“Have a nice life,” said the husband of a woman from my art class as we met momentarily in the car park. It is the kind of expression that may have sounded flippant, but in context it was more matter-of-fact. We had finished our Certificate II in Visual Arts course and, because of changes to the funding arrangements to TAFE in NSW and the sheer busyness of our individual lives, it seemed unlikely we would really be running into each other again.
Group theory suggests there are different stages to a group’s lifecycle – forming, storming, norming, performing and adjourning. I find it interesting (perhaps as an occasional poet and lyricist) that it is that last part where the rhyming scheme breaks down. It is said that it is important to celebrate the group’s achievements and create a moment of finality so that the group members can say goodbye and move on with their lives. But the fact that the end of the group was also the end of the TAFE teaching year and also the end of a student art exhibition (which took a lot of time and energy and resources to assemble and then later dismantle) meant there was little time for goodbyes. And even when you did find time it became hard to find the right words. The ones that were sincere, the ones that didn’t seem flippant. The problem was further compounded by the reality that since the aforementioned changes to funding arrangements were coming into effect it seemed unlikely that the two art teachers who had all year nurtured our artistic talents would even have jobs to come back to next year.
We were exhausted. We were relieved. We were sad. I am still amazed at what an emotional rollercoaster the whole experience was. At the opening of the student art exhibition I was relieved to discover other students from other classes were as visibly spent as we all were – at least it wasn’t just us!
Perhaps I was more tired than most. My body had decided to wake up at 4 am for no apparent reason that day. Perhaps I was a little more crazy than most. I had wound up doing three qualifications simultaneously. It wasn’t my intention at the end of last year to do this but an opportunity too good to pass up materialised and I decided to run with it. I was in three classes for the first five or so months of the year. Monday, Tuesday, Wednesday, Thursday nights were full of classes. Monday, Wednesday, Thursday during the day consisted of classes. It wasn’t uncommon for me to be at the campus from 9 am until 9 pm. And to say I got away with this completely unscathed would be being polite. Wednesday nights would be my breaking point and my friend Michael would talk me down from some metaphorical ledge. I was so tired and so disillusioned. The workload was intense but even more than that the sheer amount of emotional vulnerability that surfaced from making art in front of others (after a day of study) pushed buttons and scratched on insecurities in a way I couldn’t have been prepared for. Sometimes completely incidental things would seem like personal psychological attacks – like the fickle nature of the weather, the way it only ever seemed to rain when I had several armfuls of art supplies to transport from my car for example.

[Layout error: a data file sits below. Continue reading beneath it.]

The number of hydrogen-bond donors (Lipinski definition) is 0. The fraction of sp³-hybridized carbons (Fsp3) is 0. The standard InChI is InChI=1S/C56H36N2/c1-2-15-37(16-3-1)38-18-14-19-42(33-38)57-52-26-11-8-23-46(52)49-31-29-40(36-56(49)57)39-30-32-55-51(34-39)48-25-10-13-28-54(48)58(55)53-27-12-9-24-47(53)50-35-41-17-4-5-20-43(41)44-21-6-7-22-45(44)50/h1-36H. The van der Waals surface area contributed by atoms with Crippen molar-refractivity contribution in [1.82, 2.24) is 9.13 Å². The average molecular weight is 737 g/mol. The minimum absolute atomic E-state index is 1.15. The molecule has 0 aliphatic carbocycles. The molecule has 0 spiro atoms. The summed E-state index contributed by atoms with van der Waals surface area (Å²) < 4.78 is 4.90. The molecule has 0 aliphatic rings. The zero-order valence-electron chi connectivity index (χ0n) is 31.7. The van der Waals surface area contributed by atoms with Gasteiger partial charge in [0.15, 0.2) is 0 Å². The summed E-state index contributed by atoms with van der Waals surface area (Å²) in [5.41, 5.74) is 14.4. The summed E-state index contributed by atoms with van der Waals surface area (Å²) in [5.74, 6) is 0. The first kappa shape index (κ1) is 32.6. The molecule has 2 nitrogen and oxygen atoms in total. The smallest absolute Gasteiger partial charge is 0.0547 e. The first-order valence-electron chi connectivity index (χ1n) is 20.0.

The second half of the year was better. I had completed the Certificate IV in Training and Assessment and had reclaimed two of my nights back for myself. I had made a conscious decision not to judge my own artistic output so harshly and by this stage everyone in the class was quite intimately familiar with each other, the atmosphere was encouraging and supportive. Whatever this art caper was, we were all in it together. In my Certificate IV in Digital Media Technologies course I was introduced to Adobe Illustrator and immediately fell in love with this product. I was able to take so many of the lessons I had learnt from art and apply them to a digital canvas.
I hope in the coming weeks to share some of my work from this year – artistic and otherwise – with you. It seems a fitting way of marking an end to this year. Right now I have gone from an incredibly structured always-scheduled world to a completely blank and open one. Going through one extreme to the other is disorientating, but the possibilities are exciting. I want to relax, I want to celebrate – but I also want to learn and work on personal projects.